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Writing style guide


People have capital letters, their titles don’t. i.e James Crichton-Smith, communications manager. I am not a board member, housing association, or prime minister.


  • Millions and billions: eight million and £8m

  • Spelling out 1 - 9, using numericals for 10 onwards.

  • Using the % sign for number 10 onwards and spelling percentage out for use with numbers 1 - 9. i.e one percent, 1%

General typing

  • Don’t use double spaces after a full stop. We aren’t on typewriters anymore! Double spaces can cause odd things to happen with text layouts.
  • Avoid using justified text for body text except on legal/government-related documents as it causes issues for readability.
  • Avoid using centred text except for titles or posters.


  • Please use 12-hour clock times when written and ensure you have the am/pm, e.g.: 9:15am.
  • Please use colons to delineate hours/minutes, e.g.: 4:44pm.


  • Covid-19 or the coronavirus

  • vaccines are great but they don’t get capitalised, either.

  • The pandemic doesn’t get a capital letter


  • Welsh government

  • UK government

  • prime minister, first minister

  • housing associations (lower case h and a)

  • Labour party - not Labour Party


  • Community Housing Cymru (CHC) - when referring to in a sentence, CHC is, not are, making improvements to housing. The Welsh government is doing its best etc. etc.

  • If organisations have acronyms, then spell out the org first, before using acronyms subsequently.

Strategic delivery groups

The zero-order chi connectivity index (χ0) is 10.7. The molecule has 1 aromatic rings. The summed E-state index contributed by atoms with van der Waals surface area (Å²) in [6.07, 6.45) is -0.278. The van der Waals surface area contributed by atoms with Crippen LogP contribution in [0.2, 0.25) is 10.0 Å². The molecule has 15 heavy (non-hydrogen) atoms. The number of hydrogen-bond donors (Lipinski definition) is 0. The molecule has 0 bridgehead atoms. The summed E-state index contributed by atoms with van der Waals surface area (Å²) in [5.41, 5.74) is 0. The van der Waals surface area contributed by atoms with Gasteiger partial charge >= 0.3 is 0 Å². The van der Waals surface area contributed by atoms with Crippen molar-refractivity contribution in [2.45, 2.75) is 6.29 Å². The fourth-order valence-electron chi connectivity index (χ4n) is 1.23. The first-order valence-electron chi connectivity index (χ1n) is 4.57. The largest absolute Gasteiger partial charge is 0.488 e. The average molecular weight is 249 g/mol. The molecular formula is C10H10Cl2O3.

Referred to by their full names (lower case) first and then SDGs after. Don’t assume people know what an SDG is.

Task & finish groups

Lower case and use ‘&’


The Renting Homes (Wales) Act 2016. Could be referred to as RHWA after initial reference in text.

Our members

  • ‘members’ where at all possible

  • ‘users’ when referring to website accounts

BAME (taken from Guardian style guide - this is a suggested usage of BAME)

Black, Asian and minority ethnic; spelled out in full at first mention, but where possible it is always preferable to be more specific and to avoid using BAME in furniture [<----newspaper term!]. Other alternatives are person/people of colour, or minority ethnic people. However, when using an alternative always check that it doesn’t change the accuracy of the story, eg the term minority ethnic in its broadest sense includes white people, such as Travellers and Gypsies, so if a story citing BAME research is actually only about people of colour, use of the term minority ethnic would be incorrect. Likewise, avoid using people of colour when the BAME research in question may include minority ethnic white people. (See also black.)

Not sure what to do?

If in doubt, a good rule of thumb on many style points can be found here: https://www.theguardian.com/guardian-observer-style-guide-b

A vast amount of the work has been done!